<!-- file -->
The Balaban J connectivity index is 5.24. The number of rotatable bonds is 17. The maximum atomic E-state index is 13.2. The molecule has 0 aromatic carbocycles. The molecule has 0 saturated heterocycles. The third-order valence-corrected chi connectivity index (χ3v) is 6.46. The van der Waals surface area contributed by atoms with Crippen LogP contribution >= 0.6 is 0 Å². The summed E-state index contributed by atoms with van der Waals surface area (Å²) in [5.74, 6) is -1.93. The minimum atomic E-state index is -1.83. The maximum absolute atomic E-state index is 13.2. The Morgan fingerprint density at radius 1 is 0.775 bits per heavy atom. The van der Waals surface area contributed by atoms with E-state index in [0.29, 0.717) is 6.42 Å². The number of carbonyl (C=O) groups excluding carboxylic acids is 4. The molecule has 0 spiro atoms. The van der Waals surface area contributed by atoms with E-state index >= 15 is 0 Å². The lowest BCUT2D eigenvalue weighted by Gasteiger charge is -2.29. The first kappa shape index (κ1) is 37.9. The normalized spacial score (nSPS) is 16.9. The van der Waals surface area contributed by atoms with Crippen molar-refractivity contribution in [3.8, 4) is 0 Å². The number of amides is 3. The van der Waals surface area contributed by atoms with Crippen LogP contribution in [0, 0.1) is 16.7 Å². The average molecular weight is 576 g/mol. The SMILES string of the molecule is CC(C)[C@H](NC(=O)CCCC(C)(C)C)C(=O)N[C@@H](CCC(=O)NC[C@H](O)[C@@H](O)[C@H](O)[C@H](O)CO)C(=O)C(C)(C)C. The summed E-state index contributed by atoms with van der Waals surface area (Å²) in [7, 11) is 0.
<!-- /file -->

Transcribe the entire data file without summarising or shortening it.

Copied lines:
The Balaban J connectivity index is 5.24. The number of rotatable bonds is 17. The maximum atomic E-state index is 13.2. The molecule has 0 aromatic carbocycles. The molecule has 0 saturated heterocycles. The third-order valence-corrected chi connectivity index (χ3v) is 6.46. The van der Waals surface area contributed by atoms with Crippen LogP contribution >= 0.6 is 0 Å². The summed E-state index contributed by atoms with van der Waals surface area (Å²) in [5.74, 6) is -1.93. The minimum atomic E-state index is -1.83. The maximum absolute atomic E-state index is 13.2. The Morgan fingerprint density at radius 1 is 0.775 bits per heavy atom. The van der Waals surface area contributed by atoms with E-state index in [0.29, 0.717) is 6.42 Å². The number of carbonyl (C=O) groups excluding carboxylic acids is 4. The molecule has 0 spiro atoms. The van der Waals surface area contributed by atoms with E-state index >= 15 is 0 Å². The lowest BCUT2D eigenvalue weighted by Gasteiger charge is -2.29. The first kappa shape index (κ1) is 37.9. The normalized spacial score (nSPS) is 16.9. The van der Waals surface area contributed by atoms with Crippen molar-refractivity contribution in [3.8, 4) is 0 Å². The number of amides is 3. The van der Waals surface area contributed by atoms with Crippen LogP contribution in [0, 0.1) is 16.7 Å². The average molecular weight is 576 g/mol. The SMILES string of the molecule is CC(C)[C@H](NC(=O)CCCC(C)(C)C)C(=O)N[C@@H](CCC(=O)NC[C@H](O)[C@@H](O)[C@H](O)[C@H](O)CO)C(=O)C(C)(C)C. The summed E-state index contributed by atoms with van der Waals surface area (Å²) in [7, 11) is 0.